Private plates

how to avoid falling foul of the law

Private or personalised number plates are a popular way for vehicle owners to add a personal touch to their favourite cars. This can help them stand out from the crowd, making them more quickly recognisable to family and friends, and help disguise the age of a cherished car. However, there are certain rules and regulations you will need to follow to ensure you don’t fall foul of the law when driving with a private plate. Here are some guidelines to help you avoid any legal issues:

DVLA approval

Ensure that the private number plate you wish to use is officially issued and approved by the Driver and Vehicle Licensing Agency (DVLA). Avoid purchasing number plates from unauthorised sellers or those that don’t comply with DVLA regulations. 

While it’s unlikely a reputable website specialising in private plates would sell unofficial plates, be especially wary if buying from an online marketplace or vehicle accessories shop, and be vigilant to keep an eye out for any small print stipulating that they are for ‘show purposes only’, indicating they aren’t legal for use on the road. Be even more careful about buying plates that could have been stolen or cloned without the permission of the owner – only use a reputable dealer or buy directly from the DVLA.

Correct format

Personalised number plates must follow the correct format, which includes specific combinations of letters and numbers. The DVLA has strict guidelines regarding what is acceptable. For example, you can’t alter the spacing, use unusual fonts, or add additional characters. Illegal plates can cause a vehicle to fail its MOT and result in a fine of up to £1,000. Altering the format of private plates can be considered an attempt to evade speed cameras and those used to police areas including the ULEZ around London.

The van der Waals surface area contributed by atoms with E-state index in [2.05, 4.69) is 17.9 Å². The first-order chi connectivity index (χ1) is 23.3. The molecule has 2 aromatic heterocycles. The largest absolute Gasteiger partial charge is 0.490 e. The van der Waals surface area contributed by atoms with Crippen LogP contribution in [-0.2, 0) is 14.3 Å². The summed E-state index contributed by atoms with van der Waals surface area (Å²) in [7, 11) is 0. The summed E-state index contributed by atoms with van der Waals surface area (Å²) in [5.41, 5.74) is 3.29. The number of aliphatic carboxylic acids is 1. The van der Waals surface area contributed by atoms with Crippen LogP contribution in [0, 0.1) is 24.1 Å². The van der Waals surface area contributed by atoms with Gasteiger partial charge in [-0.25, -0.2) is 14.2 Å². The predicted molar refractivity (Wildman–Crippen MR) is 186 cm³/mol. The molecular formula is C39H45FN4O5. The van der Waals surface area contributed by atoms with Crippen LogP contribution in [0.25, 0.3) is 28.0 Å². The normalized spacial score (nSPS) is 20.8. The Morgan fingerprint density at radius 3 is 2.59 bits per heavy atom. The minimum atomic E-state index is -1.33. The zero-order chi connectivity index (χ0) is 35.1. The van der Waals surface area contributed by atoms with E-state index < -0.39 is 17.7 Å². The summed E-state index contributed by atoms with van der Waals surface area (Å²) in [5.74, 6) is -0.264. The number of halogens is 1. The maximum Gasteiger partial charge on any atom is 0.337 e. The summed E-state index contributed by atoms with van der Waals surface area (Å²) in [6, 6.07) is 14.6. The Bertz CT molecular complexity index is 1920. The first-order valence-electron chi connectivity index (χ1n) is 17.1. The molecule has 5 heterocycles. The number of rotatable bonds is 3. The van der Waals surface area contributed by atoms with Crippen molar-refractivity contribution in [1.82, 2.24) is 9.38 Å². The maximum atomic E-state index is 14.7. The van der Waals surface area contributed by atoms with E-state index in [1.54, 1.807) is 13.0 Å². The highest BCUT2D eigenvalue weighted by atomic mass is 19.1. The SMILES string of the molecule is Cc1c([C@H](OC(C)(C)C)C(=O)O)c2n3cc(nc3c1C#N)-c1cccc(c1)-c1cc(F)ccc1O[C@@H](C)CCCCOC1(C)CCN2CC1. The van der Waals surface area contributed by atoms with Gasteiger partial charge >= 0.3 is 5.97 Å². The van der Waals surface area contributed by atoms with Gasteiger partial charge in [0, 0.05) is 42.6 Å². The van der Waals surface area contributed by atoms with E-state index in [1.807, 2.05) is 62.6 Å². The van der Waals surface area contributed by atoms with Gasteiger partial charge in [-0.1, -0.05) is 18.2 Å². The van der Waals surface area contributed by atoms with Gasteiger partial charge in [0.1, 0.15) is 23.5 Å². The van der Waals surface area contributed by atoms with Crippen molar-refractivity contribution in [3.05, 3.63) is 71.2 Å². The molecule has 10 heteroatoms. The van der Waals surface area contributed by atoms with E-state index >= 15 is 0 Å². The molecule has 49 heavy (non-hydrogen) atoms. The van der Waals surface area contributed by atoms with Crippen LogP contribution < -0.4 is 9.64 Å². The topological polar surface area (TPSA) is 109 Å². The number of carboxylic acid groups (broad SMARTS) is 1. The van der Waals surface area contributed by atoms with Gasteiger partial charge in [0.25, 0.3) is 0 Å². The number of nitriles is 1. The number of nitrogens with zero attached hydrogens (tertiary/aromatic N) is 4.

Number plates must be reflective, and the characters must be a set font, size, and distance apart, with no italics and while a 3D-effect font is permitted, so-called 4D plates with raised characters are not. Certain characters, like “I,” “O,” “Q,” and “Z,” may not be used on some number plates to avoid confusion with other letters or numbers. A Union flag, Cross of St George, Cross of Saltire, or Red Dragon of Wales can also sit in a band on the left of a private plate, so long as it’s no wider than 50mm.

No misleading information

Avoid using personalised number plates that may be considered offensive, misleading, or inappropriate. The DVLA has the authority to revoke the use of any number plate it deems unsuitable, and with each new release of plates a list of banned plates is also issued. Your number plate should not alter the vehicle’s identity. For instance, you can’t use a private plate to make your car appear younger than it actually is.

Taxes, transfer fees and paperwork

When purchasing a private number plate, you must follow the correct procedures for transfer and ensure that any applicable taxes and fees are paid to the DVLA. Make sure that your private plate is properly declared to your insurance company and is also included in your vehicle’s MOT records.


Ensure that your number plates are properly attached to your vehicle and are in good condition. Illegible, damaged, or incorrectly displayed number plates can lead to fines. To have new private plates made up by a reputable maker, you will need to provide proof of your identity and proof of entitlement, usually in the form of the V5 logbook document for where the vehicle it is registered to.

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